DNC Leak Exposes Contempt for Heartland
WikiLeaks emails show bias toward Clinton over Sanders -- and patronize ordinary Americans
The leaked Clinton emails show that Democratic National Committee staffers think voters from Kentucky and West Virginia are “southern Baptist peeps” who “would draw a big difference between a Jew and an atheist” when it comes time to cast their ballots.
The patronizing nicknames and language contained in the nearly 20,000 emails from January 2015 through May 2016 that were released through WikiLeaks last week implicated several DNC staffers in showing disdain for heartland voters. This bias severely discredited the DNC, which is supposed to remain neutral concerning Democratic candidates during the presidential primaries. But as the emails show, several officials heavily favored former Secretary of State Hillary Clinton over Vermont Sen. Bernie Sanders while showing contempt for constituents.
“This could make several points difference with my peeps. My southern baptist peeps would draw a big difference between a Jew and an atheist.”
“It might may [sic] no difference, but for KY and WVA can we get someone to ask his belief,” Brad Marshall, chief financial officer of the DNC, wrote in an email dated May 5, 2016, that was titled “no sh*t.” The email apparently refers to Sanders, who is Jewish. “Does he believe in God. He had skated on saying he has a Jewish heritage. I read he is an atheist. This could make several points difference with my peeps. My southern baptist peeps would draw a big difference between a Jew and an atheist.”
Clinton did not performed well in America’s heartland during the Democratic primaries, mainly because her agenda is much more liberal than voters there. She has insulted southerners throughout her campaign, and once promised “We’re going to put a lot of coal miners and coal companies out of business,” which prompted protests in West Virginia when she campaigned there.
In a twist, rather than denying the he wrote it and blaming others — as Clinton always does — Marshall said he regretted his words. In a Facebook post, he wrote: “I deeply regret that my insensitive, emotional emails would cause embarrassment to the DNC, the Chairwoman, and all of the staffers who worked hard to make the primary a fair and open process. The comments expressed do not reflect my beliefs nor do they reflect the beliefs of the DNC and its employees. I apologize to those I offended.”
Sanders on Sunday was appalled by the revelations, and his campaign called for “someone to be held accountable.”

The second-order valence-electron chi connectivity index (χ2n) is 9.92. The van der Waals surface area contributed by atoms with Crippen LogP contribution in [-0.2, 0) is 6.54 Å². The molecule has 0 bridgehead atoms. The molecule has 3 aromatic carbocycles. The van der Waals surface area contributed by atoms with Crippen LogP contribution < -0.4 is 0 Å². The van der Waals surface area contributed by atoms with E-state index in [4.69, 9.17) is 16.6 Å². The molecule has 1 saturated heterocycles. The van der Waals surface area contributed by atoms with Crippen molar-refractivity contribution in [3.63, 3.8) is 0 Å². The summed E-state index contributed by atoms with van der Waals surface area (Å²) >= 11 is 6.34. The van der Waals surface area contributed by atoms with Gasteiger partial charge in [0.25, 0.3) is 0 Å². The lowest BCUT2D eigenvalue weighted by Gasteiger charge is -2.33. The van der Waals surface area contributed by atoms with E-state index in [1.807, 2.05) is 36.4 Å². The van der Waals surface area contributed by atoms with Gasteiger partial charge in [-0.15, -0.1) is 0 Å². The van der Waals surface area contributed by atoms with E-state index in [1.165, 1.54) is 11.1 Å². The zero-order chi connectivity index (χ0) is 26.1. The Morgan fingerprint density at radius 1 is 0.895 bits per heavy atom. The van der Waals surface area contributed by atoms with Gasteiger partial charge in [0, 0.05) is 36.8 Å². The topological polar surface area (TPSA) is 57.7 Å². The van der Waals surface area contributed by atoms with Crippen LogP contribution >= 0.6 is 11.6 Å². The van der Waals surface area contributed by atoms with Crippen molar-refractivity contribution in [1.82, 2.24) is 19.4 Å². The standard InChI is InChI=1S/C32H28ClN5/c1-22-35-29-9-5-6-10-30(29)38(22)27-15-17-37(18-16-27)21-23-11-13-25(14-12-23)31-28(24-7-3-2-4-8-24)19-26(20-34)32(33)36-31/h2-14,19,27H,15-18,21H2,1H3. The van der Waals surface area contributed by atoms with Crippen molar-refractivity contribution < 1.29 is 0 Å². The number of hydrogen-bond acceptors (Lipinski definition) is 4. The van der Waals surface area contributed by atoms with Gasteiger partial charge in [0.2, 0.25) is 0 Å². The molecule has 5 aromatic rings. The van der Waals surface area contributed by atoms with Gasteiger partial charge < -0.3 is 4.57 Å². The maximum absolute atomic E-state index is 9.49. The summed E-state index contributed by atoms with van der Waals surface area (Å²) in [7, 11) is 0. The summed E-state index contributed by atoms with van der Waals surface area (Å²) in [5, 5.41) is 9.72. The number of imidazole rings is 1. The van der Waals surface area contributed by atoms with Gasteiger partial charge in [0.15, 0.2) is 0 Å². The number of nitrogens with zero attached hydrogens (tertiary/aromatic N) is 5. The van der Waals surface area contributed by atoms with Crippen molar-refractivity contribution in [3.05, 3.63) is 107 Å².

“I am not an atheist,” Sanders to CNN’s Jake Tapper on “State of the Union.” “But aside from all of that, it is an outrage and sad that you would have people in important positions in the DNC trying to undermine my campaign. It goes without saying, the function of the DNC is to represent all of the candidates – to be fair and even-minded.”
In response, Sanders condemned the sentiments revealed in the emails and called for DNC Chairman Debbie Wasserman Schultz to resign. Wasserman Schultz has been removed from her duties at the DNC in Philadelphia this week, and by mid-afternoon Sunday, she announced that she would step down from her position after the convention.
"I don't think she is qualified to be the chair of the DNC not only for these awful emails, which revealed the prejudice of the DNC, but also because we need a party that reaches out to working people and young people, and I don't think her leadership style is doing that," Sanders told Tapper.
Republican presidential nominee Donald Trump also expressed his outrage and frustration with the DNC over the leaks.
"Leaked e-mails of DNC show plans to destroy Bernie Sanders. Mock his heritage and much more. On-line from Wikileakes, really vicious. RIGGED," Trump tweeted on Saturday.
Robby Mook, Clinton’s campaign manager, responded to the emails leak by attempting to shift the blame to Russian hackers, who he claimed are in cahoots with Trump. Mook claimed that the leak corresponds with the GOP’s inclusion of "changes to the Republican platform to make it more pro-Russian."
"I don't think it's coincidental that these emails were released on the eve of our convention here, and I think that's disturbing," Mook said on "State of the Union." "I think when you put all this together, it's a disturbing picture, and voters need to reflect on that."
Trump’s eldest son, Donald Trump Jr., responded to Mook’s accusations and called him out for unsubstantiated accusations.
"It just goes to show you their exact moral compass. I mean, they'll say anything to be able to win this. This is time and time again, lie after lie," Trump Jr. said on "State of the Union. "It's disgusting. It's so phony. I watched him bumble through the interview."
Trump Jr. also added that, "These lies and the perpetuating of nonsense to try to gain some political capital is outrageous and he should be ashamed of himself. If a Republican did that, they'd be calling for people to bring out the electric chair."
But the DNC staffers’ apparent bias for Clinton over Sanders during the primary season and its derogatory comments about their state’s constituents reveal a troubling disdain for ordinary Americans and the momentum that swept across the country from Sanders and Trump supporters alike.